When Hillsborough County voters go to the polls on November 2 to vote on the transit tax referendum, the specifics of where the first rail line routes would go will not be known.
That has been known for a while now, but only apparently after the St. Pete Times' Janet Zink crystallized that fact last Saturday has it become another obstacle for advocates trying to get the measure passed.
Former Tampa Congressman Jim Davis, now working with Moving Hillsborough Forward, the group pushing for the one-cent sales referendum that would fund the transportation measure (which would also fund increased bus service and improve roads) said on WMNF radio last month that there would not be specific routes in place when voters went to the polls.
But only as the measure gets closer and closer are citizens starting to pay attention, which is why Ron Rotella from the Westshore Business Alliance asked the Hillsborough Area Transit Agency (HART) on Monday if the community wouldn't know until after they went to the polls what would be the preferred first route.
He was told by HART's David Armijo that not until mid-November would the HART board have sufficient information to decide that. After Hillsborough County Commissioner and HART board member Rose Ferlita expressed concerns, Armijo said unenthusiastically that the timetable might be speeded up.
The Tampa Tribune's Ted Jackovics is reporting that Armijo now says that there will be more specifics, such as whether the specific routes in question will be served by light rail rather than bus rapid transit (BRT). The Trib also reports that the costs of those routes will be known to the public by November 2.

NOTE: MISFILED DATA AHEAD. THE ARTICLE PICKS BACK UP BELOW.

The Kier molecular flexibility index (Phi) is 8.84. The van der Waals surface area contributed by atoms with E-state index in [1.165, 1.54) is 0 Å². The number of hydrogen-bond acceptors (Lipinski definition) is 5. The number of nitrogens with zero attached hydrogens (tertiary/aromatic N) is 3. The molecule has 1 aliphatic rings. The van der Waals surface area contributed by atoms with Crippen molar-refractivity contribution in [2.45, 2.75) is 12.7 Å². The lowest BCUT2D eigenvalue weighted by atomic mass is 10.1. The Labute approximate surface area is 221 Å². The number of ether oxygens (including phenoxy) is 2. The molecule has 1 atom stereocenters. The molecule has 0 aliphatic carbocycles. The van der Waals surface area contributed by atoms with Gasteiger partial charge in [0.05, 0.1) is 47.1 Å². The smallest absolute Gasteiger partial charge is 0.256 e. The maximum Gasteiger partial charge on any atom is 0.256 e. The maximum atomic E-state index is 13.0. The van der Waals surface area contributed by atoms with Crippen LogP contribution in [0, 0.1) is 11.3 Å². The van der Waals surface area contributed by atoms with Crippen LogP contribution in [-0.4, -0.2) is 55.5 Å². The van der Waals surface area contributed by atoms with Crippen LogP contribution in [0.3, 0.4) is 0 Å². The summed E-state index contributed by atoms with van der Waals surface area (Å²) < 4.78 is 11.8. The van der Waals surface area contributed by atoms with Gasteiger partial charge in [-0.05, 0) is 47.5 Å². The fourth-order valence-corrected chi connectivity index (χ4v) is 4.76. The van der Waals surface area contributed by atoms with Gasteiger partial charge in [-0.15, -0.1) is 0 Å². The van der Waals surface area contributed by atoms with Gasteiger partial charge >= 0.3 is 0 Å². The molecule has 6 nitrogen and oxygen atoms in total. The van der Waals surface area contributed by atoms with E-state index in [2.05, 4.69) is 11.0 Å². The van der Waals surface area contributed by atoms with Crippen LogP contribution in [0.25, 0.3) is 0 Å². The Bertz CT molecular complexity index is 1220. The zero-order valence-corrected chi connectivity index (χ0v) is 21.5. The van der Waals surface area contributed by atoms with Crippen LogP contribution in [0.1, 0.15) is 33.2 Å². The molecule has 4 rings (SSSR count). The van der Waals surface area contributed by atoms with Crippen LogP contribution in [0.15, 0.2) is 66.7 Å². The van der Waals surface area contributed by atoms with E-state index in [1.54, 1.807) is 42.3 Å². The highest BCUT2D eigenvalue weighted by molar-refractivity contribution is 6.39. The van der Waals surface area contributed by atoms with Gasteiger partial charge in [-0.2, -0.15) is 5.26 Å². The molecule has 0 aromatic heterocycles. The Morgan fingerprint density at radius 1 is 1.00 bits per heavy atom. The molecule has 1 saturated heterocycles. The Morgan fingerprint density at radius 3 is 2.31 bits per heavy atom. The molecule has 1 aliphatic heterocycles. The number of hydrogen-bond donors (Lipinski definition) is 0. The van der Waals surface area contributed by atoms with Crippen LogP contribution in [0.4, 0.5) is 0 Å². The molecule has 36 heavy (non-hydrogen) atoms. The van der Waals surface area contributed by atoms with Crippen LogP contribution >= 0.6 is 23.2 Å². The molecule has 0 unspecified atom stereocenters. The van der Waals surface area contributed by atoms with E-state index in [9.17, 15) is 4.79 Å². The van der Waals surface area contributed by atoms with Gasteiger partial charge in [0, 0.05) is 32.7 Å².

The St. Pete Times editorial page weighs in as well this morning on those specifics (the headline online "Hillsborough rail planning gets off track" incidentally is discarded in the print version for "Get county transit plan on track").
In the editorial, the Times writes that:
Having no alignment does more than give ammunition to rail opponents. It blemishes what has otherwise been an orderly and deliberative political process of putting the referendum on the ballot. Over the past three years, county officials have mapped out the area's transportation needs and a plan for meeting them. The county and its cities have agreed on how to finance and manage the projects, and how to share the tax money. Hillsborough also has a plan to integrate its new roads and rail with similar projects in the future in counties across the Tampa Bay area.
Another interesting factor in all of this has been the integration of a proposed route out to Tampa International Airport, which seems to be a surefire crowd pleaser, though there aren't many specifics to report on that just yet (the HART board just decided officially last month to study that).
Meanwhile, one of the most prominent elected official to champion the proposal, Hillsborough County Commissioner Mark Sharpe, is being challenged next week by Josh Burgin in a Republican primary based almost exclusively on this single issue.
Today, the Libertarian candidate for U.S. Senate, Alex Snitker, has scheduled a news conference at 10 a.m. at which he will endorse Burgin, as well as announce his opposition to the transit tax. He is scheduled to be joined by Doug Guetzloe from the Orlando-based anti-taxation group Ax the Tax, which has spent tens of thousands of dollars for a television ad targeting Sharpe for his support of the transportation referendum.